Upgrade 2008 Alu Macbook to Mac Mini?

Discussion in 'Buying Tips and Advice' started by LERsince1991, May 26, 2015.

  1. LERsince1991 macrumors 65816

    Jul 24, 2008

    I was hoping to get some advice and discussion going about what to replace my macbook with.

    For the last 6/7 years I have used my Macbook to its absolute maximum load and upgrading the components every couple of years for educational use. This includes photoshop, aperture, 2D/ 3D CAD modelling/drawing, indesign etc...

    I have now completed my course (Architecture, UK), bought an apartment and got a job.

    I now intend to use a new mac set up as a desktop, running 24/7 as a media server (iTunes, Plex), as well as the occasional use on light photo editing (18mp RAW) and other things. I have a large number of high capacity hard drives used for archiving and media storage so more USB 3.0 ports would be useful (I am currently running from one macbook USB).

    Current Specs - Very happy with this machine
    Macbook Unibody (Late 2008)
    2.4Ghz Core 2 Duo P8600 Processor
    8GB 1067 MHz DDR3 RAM
    250GB Samsung EVO 840 SSD
    500GB 5400rpm HDD (Secondary, in CD Drive Place)
    NVIDIA GeForce 9400M 256MB Graphics

    Desired/ Minimum/ Comparable Specs
    Processor: Slight improvement appreciated (single threaded performance)
    Hard Drive: SSD? (but not sure how much I'll be able to cope with a HDD)
    Any slight improvement in graphics (Would be good to future proof with ability to run 4k tv/monitor)

    I also intent to purchase an iPad (/pro) when the new ones launch in 4 months and upgrade my iPhone 5s at the same time.

    Processor Benchmark Comparison
    Link to source
    (Single thread score in brackets)

    2008 Core 2 Duo 2.4Ghz P8600 - 1558 (947)
    2014 i5 1.4Ghz>TB>2.7Ghz 4260U - 3620 (1543) / +63% increase in single threaded tasks
    2014 i5 2.6Ghz>TB>3.1Ghz 4278U 4303 (1689) / +78% increase in single threaded tasks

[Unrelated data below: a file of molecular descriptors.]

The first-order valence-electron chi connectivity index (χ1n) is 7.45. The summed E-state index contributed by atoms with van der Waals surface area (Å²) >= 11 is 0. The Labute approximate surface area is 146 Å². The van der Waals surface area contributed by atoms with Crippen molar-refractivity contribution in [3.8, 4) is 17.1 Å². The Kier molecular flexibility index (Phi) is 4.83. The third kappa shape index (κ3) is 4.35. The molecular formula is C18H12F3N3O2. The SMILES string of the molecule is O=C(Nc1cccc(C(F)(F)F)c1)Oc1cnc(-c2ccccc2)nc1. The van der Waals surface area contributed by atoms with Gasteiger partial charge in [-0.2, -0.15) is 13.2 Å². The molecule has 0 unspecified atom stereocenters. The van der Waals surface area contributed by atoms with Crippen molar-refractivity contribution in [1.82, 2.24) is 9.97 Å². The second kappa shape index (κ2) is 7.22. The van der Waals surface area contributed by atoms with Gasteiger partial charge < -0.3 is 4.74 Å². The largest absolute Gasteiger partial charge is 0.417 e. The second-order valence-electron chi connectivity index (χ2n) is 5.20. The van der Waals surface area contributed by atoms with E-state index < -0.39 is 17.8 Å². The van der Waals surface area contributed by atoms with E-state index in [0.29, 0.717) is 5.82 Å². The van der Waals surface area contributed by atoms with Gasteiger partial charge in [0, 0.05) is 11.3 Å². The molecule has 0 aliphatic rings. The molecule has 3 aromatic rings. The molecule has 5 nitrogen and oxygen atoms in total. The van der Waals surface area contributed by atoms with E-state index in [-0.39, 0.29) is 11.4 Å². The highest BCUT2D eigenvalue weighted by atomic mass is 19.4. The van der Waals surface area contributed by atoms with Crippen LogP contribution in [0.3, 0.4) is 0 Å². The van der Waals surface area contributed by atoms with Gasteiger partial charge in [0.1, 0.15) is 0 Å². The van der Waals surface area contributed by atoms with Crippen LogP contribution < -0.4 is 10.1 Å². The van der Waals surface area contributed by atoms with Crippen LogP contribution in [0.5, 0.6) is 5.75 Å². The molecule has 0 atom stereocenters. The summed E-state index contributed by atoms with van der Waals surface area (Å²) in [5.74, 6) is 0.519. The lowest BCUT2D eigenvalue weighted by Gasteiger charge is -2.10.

So really I just want to kind of trade my current macbook for a slightly improved lower power desktop machine which I can leave on and serve its purpose but do not want to drop any performance.

    I also do not want to spend more than my machine is currently worth (£500 budget maximum)

    So I am looking at a Mac Mini.
    I still get HE Edu Discount.

    What do you recommend?
    How much difference will an SSD/ Fusion make against the HDD? (I certainly won't pay £180 more for the fusion)
    How quickly does the 1.4Ghz i5 scale up to its 2.7Ghz turbo boost? (for all tasks?)
    How hard is it to replace the HDD with an SSD in the new Mac Mini?
  2. addictive macrumors 6502

    Jul 6, 2008
    Current Mac Mini is not upgradeable after purchase

    I am typing on the same excellent machine you have. The Macbook Unibody (Late 2008), 2.4Ghz Core 2 Duo Processor. I installed 8GB of DDR3 RAM and a 256SSD too. It works brilliantly considering how many years old it is. My only problem is the very poor battery life (100 minutes and i'm on my third battery).

    I've been tempted by the Mac Mini but over the past five years it seems :apple: cares very little for the machine which once was so attractive especially to switchers. I think the current low end machine has criminally low specs and I wish :apple: would put SSDs in all their machines across the line. There is no way for Apple to justify having a spinning HDD in your Mac in 2015.

    The Mac Mini has been manufactured now in a way that makes upgrading near impossible (go watch the relevant youtube videos for proof). If you are thinking of trying to add RAM or another HDD after purchase think again. You'll have to future proof your Mac Mini at the time of purchase.